It's no breaking news that the U.S. auto industry hasn't had the best couple of months. This January auto sales hit their lowest level in 26 years, dropping 37 percent to selling only about 650,000 vehicles. But that doesn't mean every nation is having a severe slump in car sales.
While official numbers won't be out until next week, many estimate that 790,000 cars were sold in China during the same month, indicating the first time in history that the number of car sales in China topped those in the U.S.
This month's results weren't just a fluke, however. Mike DiGiovanni, the executive director of General Motors predicts that China's auto sales will be about 10.7 million, versus just 9.8 million within the U.S.
China's growing auto market presents a strong opportunity for struggling U.S. automakers like GM, which sold 1.09 million vehicles last year in China, and expects to see strong China sales next year, even in the struggling economy.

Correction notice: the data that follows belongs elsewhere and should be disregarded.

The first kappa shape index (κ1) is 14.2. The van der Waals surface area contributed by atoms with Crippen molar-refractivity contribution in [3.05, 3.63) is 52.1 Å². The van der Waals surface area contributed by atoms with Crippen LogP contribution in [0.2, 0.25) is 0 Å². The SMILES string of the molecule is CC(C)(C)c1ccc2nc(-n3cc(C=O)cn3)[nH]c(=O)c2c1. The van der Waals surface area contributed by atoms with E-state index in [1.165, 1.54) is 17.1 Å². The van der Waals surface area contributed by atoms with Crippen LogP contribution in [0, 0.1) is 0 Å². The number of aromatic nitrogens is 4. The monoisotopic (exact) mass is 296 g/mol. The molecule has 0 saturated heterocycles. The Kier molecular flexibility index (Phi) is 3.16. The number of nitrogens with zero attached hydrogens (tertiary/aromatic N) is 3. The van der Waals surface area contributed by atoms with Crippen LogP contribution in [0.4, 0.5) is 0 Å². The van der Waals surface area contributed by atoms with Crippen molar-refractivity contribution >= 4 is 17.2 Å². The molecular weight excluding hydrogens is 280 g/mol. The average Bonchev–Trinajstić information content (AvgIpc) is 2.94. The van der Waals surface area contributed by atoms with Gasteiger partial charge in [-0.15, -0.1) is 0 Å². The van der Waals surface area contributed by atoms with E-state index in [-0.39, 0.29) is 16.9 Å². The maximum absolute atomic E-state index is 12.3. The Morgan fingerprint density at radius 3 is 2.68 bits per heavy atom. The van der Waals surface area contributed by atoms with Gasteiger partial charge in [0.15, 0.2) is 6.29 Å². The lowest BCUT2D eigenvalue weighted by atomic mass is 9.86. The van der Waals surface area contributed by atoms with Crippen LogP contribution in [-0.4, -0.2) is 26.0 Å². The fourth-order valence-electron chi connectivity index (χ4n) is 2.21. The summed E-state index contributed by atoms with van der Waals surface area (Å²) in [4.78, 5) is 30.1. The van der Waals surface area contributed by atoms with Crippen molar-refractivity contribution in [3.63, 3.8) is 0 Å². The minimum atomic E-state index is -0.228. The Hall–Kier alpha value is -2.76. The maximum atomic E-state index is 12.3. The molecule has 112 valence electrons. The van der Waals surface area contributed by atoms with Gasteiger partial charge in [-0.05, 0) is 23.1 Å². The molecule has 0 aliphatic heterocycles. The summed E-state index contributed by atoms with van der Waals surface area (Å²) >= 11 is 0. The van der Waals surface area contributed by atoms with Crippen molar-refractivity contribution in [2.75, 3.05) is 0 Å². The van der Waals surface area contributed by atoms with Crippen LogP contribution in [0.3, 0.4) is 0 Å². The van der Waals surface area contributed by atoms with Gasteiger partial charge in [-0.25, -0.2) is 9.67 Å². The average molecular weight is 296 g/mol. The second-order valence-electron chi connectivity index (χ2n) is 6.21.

With a population topping 1.3 billion, and millions of aspiring car owners, there's huge potential to see growing car sales in China. The bailout package proposed in late 2008 has billions allocated to infrastructure development, including constructing many roads, potentially expanding the number of citizens who would benefit from car ownership.
The government has also invested about $1.5 billion dollars into improving car technology, in order to make vehicles more fuel efficient, and is now providing tax incentives to those who plan to purchase vehicles.
At the same time, a slowing economy, excessive traffic in many major cities, and severe pollution concerns still deter many potential car owners.
Despite these issues, the potential for future automotive sales in China remains very bright in the long term, as millions look forward to owning their own car.